It’s good to read the recent Dhaka Tribune report that the government is planning to introduce ICT in primary education. The question is: What will be taught?
Primary school children in Bangladesh probably have never seen or touched a computer before. Teaching them involves starting at a much more basic level than students in the West, who have generally seen computers at home from a young age.
Some thought should go into using ICT to strengthen math and English teaching, which are two subjects that many Bangladeshi students have difficulty passing. Planning also needs to go into training primary school teachers, who in many cases will not have much experience in computers themselves.
Firstly, using a computer requires developing basic skills with a mouse and keyboard. That means that from age seven or eight, children could be shown how to use child-oriented simple painting software like the free/open-source TuxPaint (www.tuxpaint.org).
This will teach the basics of controlling a cursor on the screen by moving a mouse and performing various actions with mouse clicks.
Secondly, a basic familiarity with the keyboard has to be gained. This can be done with the free/open-source TuxType (https://tux4kids.alioth.debian.org/tuxtype/) software, which has created a number of free arcade games based on typing speed.
Thirdly, children should be introduced to the wealth of educational materials available on the internet. Many school children have trouble with learning some aspect of mathematics. Failure to learn primary school mathematics is one of the big reasons that so many students abandon science subjects for commerce and arts studies, and is, in worst case scenarios, a reason they don’t pursue secondary education at all.
Firstly, primary school teachers need to be well-trained to successfully introduce ICT in primary schools. Secondly, all primary schools need to be equipped with computer labs
However, introducing students to Khan Academy’s instructional videos (www.khanacademy.org) can remedy many of the shortcomings of rural schools by giving students access to high-quality mathematical instruction.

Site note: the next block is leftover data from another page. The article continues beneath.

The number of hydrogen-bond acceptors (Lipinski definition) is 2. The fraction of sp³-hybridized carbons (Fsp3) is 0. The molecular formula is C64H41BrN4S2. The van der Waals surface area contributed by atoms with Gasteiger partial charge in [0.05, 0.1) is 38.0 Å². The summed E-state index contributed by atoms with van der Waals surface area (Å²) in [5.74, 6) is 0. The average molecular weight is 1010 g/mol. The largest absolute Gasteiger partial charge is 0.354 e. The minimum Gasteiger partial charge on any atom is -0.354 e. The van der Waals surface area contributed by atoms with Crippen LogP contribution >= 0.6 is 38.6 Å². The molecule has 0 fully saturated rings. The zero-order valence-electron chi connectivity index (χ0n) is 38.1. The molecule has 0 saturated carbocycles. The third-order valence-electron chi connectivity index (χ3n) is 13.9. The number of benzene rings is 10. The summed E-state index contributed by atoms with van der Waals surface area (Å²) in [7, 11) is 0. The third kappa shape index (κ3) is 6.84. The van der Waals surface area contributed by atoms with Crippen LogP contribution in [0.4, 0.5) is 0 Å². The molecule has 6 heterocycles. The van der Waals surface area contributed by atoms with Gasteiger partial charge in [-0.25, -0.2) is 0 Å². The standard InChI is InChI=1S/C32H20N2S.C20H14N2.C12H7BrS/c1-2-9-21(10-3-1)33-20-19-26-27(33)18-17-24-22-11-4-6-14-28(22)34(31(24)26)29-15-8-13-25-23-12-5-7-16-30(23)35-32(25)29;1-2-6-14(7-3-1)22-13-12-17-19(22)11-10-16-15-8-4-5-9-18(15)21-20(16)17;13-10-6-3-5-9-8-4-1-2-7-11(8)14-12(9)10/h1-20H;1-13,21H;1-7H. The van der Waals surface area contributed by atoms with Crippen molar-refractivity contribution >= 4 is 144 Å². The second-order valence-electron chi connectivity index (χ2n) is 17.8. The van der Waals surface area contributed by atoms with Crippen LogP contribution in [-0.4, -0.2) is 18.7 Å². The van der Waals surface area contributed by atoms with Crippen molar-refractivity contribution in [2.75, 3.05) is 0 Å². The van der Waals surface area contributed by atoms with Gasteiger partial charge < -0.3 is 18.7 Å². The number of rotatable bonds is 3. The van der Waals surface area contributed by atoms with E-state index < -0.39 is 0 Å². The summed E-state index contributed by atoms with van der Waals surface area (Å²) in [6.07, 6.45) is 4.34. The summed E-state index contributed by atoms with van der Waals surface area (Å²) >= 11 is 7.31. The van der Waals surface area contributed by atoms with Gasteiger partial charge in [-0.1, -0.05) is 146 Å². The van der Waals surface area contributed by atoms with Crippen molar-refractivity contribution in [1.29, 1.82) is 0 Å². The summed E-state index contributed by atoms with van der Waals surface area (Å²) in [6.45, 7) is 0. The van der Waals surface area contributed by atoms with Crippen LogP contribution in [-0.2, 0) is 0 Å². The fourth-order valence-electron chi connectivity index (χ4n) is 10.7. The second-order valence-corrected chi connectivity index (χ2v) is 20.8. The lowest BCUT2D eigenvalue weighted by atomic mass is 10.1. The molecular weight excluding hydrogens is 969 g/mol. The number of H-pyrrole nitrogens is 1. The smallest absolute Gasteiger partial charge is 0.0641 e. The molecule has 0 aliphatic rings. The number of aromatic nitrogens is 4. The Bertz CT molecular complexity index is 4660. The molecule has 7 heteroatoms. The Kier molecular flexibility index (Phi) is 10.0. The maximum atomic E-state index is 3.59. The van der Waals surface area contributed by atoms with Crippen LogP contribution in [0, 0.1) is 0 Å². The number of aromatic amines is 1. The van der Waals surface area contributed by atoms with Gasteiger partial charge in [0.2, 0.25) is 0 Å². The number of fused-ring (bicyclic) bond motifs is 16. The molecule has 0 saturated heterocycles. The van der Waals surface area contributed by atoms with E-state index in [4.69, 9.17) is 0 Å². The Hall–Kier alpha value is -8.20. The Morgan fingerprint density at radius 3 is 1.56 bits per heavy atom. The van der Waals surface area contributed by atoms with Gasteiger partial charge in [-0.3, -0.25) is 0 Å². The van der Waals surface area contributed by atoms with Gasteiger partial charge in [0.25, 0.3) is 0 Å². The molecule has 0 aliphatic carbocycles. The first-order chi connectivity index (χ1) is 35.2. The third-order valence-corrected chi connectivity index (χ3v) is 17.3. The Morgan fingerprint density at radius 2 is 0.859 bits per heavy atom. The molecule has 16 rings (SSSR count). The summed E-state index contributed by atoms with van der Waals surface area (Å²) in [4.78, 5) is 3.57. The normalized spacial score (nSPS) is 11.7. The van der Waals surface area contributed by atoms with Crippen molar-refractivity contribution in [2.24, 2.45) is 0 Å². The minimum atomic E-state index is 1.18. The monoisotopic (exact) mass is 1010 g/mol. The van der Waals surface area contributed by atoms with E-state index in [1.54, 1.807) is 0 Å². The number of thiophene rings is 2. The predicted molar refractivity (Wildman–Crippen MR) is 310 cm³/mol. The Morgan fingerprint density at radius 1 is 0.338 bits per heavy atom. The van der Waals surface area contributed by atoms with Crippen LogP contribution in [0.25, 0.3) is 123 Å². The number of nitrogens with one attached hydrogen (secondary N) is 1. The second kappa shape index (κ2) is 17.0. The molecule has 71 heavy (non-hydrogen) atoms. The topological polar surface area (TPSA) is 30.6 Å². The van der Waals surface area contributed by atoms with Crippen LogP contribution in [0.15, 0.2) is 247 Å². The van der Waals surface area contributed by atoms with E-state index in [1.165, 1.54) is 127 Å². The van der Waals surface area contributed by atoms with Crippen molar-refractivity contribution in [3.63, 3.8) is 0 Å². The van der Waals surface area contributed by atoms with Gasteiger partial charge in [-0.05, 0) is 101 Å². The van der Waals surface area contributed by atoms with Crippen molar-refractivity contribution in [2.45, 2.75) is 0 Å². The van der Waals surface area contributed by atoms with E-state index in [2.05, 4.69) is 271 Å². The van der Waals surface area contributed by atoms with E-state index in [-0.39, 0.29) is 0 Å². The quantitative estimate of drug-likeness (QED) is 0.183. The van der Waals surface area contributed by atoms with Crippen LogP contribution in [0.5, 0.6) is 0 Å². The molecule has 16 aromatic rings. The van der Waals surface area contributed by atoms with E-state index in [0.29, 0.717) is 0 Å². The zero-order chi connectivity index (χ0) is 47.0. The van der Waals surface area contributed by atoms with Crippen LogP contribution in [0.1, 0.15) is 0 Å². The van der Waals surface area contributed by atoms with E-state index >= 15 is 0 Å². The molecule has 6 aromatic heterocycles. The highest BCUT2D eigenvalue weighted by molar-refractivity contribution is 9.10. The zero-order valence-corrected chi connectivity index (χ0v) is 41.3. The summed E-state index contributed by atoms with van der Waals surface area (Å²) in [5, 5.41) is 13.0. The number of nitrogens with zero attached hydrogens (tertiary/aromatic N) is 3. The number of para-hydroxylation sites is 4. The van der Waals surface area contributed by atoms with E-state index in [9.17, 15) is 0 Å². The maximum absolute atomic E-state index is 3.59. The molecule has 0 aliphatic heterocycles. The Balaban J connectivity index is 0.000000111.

This should be introduced by age eight or nine, which is around the time that more abstract mathematical concepts like fractions, ratios, and percentages start being introduced and begin to confuse students. Viewing of Khan Academy videos will hopefully help clarify otherwise unclear concepts.
Khan Academy videos are also being translated into Bangla (bn.khanacademy.org). Watching the same videos first in Bangla and then in English will not only give students access to high-quality mathematics tutorials, but will also increase their exposure to spoken English.
This should help primary school students to learn English, which is another subject that students frequently have difficulty passing, and presents a barrier to pursuing secondary education.
Finally comes the matter of computer programming. Most computer programming languages like C and Java require the student to type in large amounts of programming text (usually called “program code”). This makes them almost impossible to access for primary school students who have not had years of practice to develop touch-typing skills.
However, researchers at MIT have created the free/open-source Scratch programming language (scratch.mit.edu) especially for young children without typing skills. Instead of forcing students to type in long pages of program code, Scratch allows them to use a mouse to drag and drop simple puzzle pieces of program code into a usable program.
There are also free/open-source books available on scratch which can be translated into Bangla and used locally, for example Learn To Code With Scratch (https://www.raspberrypi.org/magpi-issues/Essentials_Scratch_v1.pdf). This is a book written by the staff of MagPi magazine for users of the RaspberryPi educational computer, and released under a Creative Commons license which permits translation and free redistribution.
It covers the basics of programming simple games using Scratch, which will give students a basic exposure to programming, which can be followed up in more detail in secondary school.
As is obvious from the above, the main issues with teaching ICT to primary school students have largely been dealt with in other countries, and a wealth of free/open-source software and educational materials have been created for this purpose. However, two core issues remain.
Firstly, primary school teachers need to be well-trained in all the above in order to successfully introduce ICT in primary schools. Secondly, all primary schools need to be equipped with computer labs. This can be most economically done by utilising low-cost Linux-powered educational computers like RaspberryPi (www.raspberrypi.org), which provide computing ability at a far lower price point than any other combination of hardware and software.
Various companies including my own, www.sysnova.com, have already been importing and distributing RaspberryPi computers in Bangladesh -- Sysnova has so far trained over 1,000 ICT teachers around the country on how to use them. But this effort of teacher training will have to expand many times over, if every primary school in the country is to be covered.
Zeeshan Hasan is a director of Kazi Media, the company behind Deepto TV. He is also the managing director of Sysnova.